what makes a good designer?
SAUL BASS ONCE said, “If it’s simple simple, it’s boring. We try for the idea that is so simple that it will make you think and rethink.”
Peter Mayle, author of A Year in Provence, also had a career in advertising. From 1957 to 1974 he worked for David Ogilvy, the “father of advertising” and author of Ogilvy on Advertising. In Mayle’s introduction to Ideas on Design, a monograph on design studio Pentagram, he asks: “What makes a good designer?”
His answer specifies respect for function, striking ideas, logic and intuition, qualities impeccably expressed by Saul Bass who from the 1940s to the ’90s branded a long list of major corporations with iconic identities still in use today. The average lifespan of a Bass logo is 34 years, and the ones which have been updated seem less authentic.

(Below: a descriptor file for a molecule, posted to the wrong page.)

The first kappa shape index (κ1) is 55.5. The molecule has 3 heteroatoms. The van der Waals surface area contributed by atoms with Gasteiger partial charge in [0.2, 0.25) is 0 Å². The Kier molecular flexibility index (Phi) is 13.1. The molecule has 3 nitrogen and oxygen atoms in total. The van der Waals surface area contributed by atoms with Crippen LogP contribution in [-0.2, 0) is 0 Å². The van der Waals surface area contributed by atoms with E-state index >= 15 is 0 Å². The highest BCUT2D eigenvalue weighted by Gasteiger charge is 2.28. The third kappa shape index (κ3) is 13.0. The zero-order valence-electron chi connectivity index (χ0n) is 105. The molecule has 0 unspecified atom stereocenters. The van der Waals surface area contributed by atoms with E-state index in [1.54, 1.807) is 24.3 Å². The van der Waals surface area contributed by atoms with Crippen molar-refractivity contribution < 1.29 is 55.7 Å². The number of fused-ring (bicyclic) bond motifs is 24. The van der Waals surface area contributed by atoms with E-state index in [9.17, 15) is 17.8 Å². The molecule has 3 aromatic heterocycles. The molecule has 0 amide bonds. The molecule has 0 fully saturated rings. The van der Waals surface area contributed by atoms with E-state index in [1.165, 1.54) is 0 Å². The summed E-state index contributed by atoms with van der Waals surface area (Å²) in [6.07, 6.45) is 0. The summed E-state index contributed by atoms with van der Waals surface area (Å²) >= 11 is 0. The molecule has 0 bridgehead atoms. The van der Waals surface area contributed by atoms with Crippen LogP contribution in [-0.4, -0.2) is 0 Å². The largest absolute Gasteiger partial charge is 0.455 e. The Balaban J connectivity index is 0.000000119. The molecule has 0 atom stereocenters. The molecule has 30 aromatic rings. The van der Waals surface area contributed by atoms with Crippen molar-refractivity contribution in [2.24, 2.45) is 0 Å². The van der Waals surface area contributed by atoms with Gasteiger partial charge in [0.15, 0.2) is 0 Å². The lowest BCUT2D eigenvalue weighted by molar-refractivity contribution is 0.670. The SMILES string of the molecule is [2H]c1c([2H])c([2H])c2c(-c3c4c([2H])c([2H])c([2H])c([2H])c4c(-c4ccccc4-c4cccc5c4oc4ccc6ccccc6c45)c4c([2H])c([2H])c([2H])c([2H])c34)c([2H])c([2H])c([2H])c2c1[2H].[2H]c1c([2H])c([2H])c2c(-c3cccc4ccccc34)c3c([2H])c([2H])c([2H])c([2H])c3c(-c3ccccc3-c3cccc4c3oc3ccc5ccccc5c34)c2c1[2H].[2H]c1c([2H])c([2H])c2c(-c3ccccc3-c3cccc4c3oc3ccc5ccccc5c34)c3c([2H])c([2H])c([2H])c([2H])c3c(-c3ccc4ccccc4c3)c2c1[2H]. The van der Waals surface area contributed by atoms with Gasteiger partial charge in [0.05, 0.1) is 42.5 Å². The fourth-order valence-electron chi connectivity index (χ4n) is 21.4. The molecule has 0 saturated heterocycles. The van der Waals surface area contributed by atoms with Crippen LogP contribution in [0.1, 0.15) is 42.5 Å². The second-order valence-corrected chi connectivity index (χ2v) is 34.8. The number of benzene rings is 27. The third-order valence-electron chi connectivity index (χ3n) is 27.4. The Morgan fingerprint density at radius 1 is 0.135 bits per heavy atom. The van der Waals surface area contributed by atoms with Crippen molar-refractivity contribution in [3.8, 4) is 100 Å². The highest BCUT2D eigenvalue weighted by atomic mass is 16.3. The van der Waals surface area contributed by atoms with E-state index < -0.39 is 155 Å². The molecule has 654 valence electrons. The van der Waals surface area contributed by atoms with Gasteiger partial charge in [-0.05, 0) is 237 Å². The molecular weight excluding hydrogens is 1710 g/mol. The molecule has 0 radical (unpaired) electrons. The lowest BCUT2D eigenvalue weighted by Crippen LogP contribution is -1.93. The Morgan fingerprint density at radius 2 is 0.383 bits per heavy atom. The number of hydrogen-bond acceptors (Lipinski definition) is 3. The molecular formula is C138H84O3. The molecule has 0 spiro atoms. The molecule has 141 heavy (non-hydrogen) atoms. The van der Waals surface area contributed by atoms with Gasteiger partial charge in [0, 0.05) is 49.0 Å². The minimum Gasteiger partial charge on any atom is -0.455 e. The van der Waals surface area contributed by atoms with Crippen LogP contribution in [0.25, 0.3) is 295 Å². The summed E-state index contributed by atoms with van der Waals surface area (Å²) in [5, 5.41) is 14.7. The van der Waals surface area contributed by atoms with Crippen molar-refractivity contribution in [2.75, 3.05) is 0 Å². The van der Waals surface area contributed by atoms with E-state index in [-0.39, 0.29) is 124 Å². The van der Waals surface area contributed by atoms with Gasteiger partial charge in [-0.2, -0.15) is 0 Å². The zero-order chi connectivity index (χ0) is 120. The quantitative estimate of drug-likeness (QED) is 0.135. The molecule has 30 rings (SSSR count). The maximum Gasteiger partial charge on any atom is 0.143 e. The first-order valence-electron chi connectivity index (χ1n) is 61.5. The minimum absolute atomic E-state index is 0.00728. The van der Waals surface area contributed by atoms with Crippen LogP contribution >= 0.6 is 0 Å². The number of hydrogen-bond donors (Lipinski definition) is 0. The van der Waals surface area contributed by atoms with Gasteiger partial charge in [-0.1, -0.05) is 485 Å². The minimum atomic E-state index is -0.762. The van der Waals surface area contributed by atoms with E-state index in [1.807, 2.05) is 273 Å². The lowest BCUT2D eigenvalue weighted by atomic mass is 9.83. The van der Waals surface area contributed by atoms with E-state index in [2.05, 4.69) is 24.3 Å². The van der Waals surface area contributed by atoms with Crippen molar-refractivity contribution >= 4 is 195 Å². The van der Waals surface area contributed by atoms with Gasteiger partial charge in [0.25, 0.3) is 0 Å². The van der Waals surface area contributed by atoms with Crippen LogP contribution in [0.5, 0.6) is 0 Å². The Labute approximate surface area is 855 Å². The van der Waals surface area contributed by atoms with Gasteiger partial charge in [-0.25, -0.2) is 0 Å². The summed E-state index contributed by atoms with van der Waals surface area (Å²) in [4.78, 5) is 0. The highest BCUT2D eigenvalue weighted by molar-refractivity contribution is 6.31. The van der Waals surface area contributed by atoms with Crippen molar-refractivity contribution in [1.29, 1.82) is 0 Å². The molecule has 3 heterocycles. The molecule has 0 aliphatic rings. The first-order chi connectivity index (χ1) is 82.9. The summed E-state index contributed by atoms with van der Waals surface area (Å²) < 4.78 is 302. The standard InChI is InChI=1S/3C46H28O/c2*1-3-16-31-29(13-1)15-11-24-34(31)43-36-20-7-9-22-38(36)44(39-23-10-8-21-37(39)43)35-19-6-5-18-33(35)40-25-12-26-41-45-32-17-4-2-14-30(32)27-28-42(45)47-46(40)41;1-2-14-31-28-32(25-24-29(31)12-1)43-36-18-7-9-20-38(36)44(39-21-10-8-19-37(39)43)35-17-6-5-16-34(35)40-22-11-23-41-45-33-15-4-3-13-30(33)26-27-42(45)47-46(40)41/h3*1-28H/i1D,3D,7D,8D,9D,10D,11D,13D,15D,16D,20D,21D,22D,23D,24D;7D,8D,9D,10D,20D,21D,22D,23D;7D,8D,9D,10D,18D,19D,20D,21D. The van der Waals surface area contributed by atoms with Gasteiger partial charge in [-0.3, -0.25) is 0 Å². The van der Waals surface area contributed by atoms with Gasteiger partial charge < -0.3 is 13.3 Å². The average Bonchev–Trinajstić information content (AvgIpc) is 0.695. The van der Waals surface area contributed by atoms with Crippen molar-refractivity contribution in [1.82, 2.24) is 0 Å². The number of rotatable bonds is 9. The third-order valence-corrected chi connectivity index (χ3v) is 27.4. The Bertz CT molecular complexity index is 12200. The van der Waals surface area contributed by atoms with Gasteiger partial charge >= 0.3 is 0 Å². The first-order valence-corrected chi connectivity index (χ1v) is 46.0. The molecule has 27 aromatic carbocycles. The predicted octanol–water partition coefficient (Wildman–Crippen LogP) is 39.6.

“If I do my job well, the identity program will also clean up the image of the company, position it as being contemporary and keep it from ever looking dated.” ~ Saul Bass
He became famous for Hollywood film title sequences in the ’50s, causing a sensation in The Man with the Golden Arm, a story about a jazz musician addicted to heroin, starring Frank Sinatra. For 40 years Bass designed film titles which are recognizable for their remarkable synoptic economy in the four minutes or less allocated to them.
Towards the latter part of his career, he formed a long-term collaboration with Martin Scorsese who had admired his work while growing up. Bass also became a film director, winning an Academy Award for the documentary Why Man Creates, and was nominated for others.
~ Robert Grey
Here are a couple of examples of Bass-influenced film titles in the twenty-first century:
Mad Men, 2007 title sequence produced by Imaginary Forces for Lionsgate.
Kiss Kiss Bang Bang, 2005 title sequence designed by Danny Yount.